WWE’s Injury Problem

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Wrestling is not ballet.  That is a tired phrase that is used to justify the constant nicks, cuts, bruises and breaks that plague wrestlers all over the World.  Yes, obviously wrestling is not ballet.  There are inherit risks every performer takes when they step between those ropes.  The problem lies when they are asked to take those risks approximately 280 times a year while also being on cramped airplanes, sleeping on strange beds and being away from their families.  No, that’s not a violin playing in the background.  These wrestlers choose to live the crazy lives they live so they shouldn’t get a ton of sympathy, but it is high time for WWE to address the injury problem they have.  Here are a few avenues WWE could take to fix this issue.

  1. Have a off-season: Obviously the best way to avoid performers getting worn out and injured is to have them wrestle less.  Sounds simple right?  Well, you may be shocked to hear this, but WWE is big business.  They make millions upon millions upon milli…you get the idea.  Having the wrestlers simply take large chunks of time off wouldn’t be (ahem) “best for business”.  That basically rules out any kind of off season that you would see in Lucha Underground for example.  Well WWE could just run less shows all together right?  Even though house shows don’t make up a huge chunk of their revenue that doesn’t mean they’d be willing to give it up.  WWE doing less shows or giving the talent an extended break is not a realistic option.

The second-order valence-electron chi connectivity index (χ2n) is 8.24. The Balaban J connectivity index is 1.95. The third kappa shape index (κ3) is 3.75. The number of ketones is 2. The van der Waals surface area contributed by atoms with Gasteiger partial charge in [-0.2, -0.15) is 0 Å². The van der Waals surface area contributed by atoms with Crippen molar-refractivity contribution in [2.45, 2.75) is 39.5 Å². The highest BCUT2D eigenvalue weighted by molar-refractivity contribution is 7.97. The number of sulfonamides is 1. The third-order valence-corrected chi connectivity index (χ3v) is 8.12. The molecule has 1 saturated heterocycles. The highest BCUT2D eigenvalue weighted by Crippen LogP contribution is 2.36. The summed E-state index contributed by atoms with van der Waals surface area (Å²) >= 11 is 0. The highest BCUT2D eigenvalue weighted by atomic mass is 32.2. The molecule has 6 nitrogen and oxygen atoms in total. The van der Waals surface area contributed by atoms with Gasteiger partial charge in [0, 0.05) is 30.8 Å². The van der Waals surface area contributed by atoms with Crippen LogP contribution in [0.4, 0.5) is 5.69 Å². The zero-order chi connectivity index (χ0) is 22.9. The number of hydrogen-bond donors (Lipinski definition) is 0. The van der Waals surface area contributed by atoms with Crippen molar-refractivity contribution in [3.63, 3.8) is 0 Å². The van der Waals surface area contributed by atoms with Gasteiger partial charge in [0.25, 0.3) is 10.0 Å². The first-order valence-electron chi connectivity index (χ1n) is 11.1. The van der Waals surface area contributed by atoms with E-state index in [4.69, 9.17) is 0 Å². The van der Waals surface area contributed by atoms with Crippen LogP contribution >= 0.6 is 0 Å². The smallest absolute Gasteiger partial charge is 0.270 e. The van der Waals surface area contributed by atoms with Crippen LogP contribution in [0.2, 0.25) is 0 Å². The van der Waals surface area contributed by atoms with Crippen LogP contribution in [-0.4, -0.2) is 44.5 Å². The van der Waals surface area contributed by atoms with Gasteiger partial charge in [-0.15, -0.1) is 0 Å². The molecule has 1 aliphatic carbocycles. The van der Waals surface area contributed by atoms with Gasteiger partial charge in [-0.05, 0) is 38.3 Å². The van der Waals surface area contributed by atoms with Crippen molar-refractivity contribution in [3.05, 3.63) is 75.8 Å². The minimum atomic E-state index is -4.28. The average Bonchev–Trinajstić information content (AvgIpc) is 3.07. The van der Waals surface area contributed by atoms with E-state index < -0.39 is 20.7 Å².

2. Bring back the brand split:  Everyone complained about it at one point or another (don’t act like you didn’t), but it’s a very solid concept if executed properly.  For those with short memories, this involves one group of wrestlers on RAW with their own PPVs, storylines, titles and general managers and a different group of wrestlers, titles, etc. on Smackdown.  WWE does have enough talent overall to do this when everyone is healthy and you wouldn’t be reading this article right now if that was a likely scenario.  This brings up one of this issues with a brand split.  If a major star or two goes down on say RAW, they’ll most likely start pulling major stars from Smackdown.  This will then create a hole in that shows main storylines.  Speaking of pulling things away from Smackdown, RAW always got preferential treatment when it came to which wrestlers were on which shows.  It was perfectly justified because RAW was and is WWE’s flagship show and it’s always live.  Anybody with common sense would put their strongest, most popular performers on their main show.  It’d be like Iron Man or Captain America showing up on the Agents of S.H.I.E.L.D. television show.  The Avenger movies are Marvel’s bread and butter.  Why would they waste Iron Man’s value by having him show up on a show where only about a million people would see him versus how many people would see a movie?  Sorry got off track.
WTF is Agents of S.H.I.E.L.D. and why should I care?

The point is RAW will always be treated as a higher priority in a brand split situation.  Let’s also not discount the ratings.  The second one of the shows dips in the ratings, you’ll start seeing wrestlers and titles cross over, jumping back and forth and soon the concept will fall apart once again.